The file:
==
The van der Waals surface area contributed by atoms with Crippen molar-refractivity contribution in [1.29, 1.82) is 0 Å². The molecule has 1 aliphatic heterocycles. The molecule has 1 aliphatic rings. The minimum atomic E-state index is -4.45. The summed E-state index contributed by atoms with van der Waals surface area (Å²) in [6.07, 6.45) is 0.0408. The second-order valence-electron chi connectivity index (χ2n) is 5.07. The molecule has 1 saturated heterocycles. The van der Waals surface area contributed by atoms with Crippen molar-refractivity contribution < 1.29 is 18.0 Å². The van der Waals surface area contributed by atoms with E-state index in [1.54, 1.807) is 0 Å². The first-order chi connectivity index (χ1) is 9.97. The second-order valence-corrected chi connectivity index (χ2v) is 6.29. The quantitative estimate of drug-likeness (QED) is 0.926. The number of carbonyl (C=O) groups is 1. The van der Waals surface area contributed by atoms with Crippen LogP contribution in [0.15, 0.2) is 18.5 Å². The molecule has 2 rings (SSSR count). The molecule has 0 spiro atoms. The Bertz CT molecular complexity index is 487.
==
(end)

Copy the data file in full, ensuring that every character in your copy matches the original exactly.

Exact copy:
The van der Waals surface area contributed by atoms with Crippen molar-refractivity contribution in [1.29, 1.82) is 0 Å². The molecule has 1 aliphatic heterocycles. The molecule has 1 aliphatic rings. The minimum atomic E-state index is -4.45. The summed E-state index contributed by atoms with van der Waals surface area (Å²) in [6.07, 6.45) is 0.0408. The second-order valence-electron chi connectivity index (χ2n) is 5.07. The molecule has 1 saturated heterocycles. The van der Waals surface area contributed by atoms with Crippen molar-refractivity contribution < 1.29 is 18.0 Å². The van der Waals surface area contributed by atoms with E-state index in [1.54, 1.807) is 0 Å². The first-order chi connectivity index (χ1) is 9.97. The second-order valence-corrected chi connectivity index (χ2v) is 6.29. The quantitative estimate of drug-likeness (QED) is 0.926. The number of carbonyl (C=O) groups is 1. The van der Waals surface area contributed by atoms with Crippen LogP contribution in [0.15, 0.2) is 18.5 Å². The molecule has 2 rings (SSSR count). The molecule has 0 spiro atoms. The Bertz CT molecular complexity index is 487.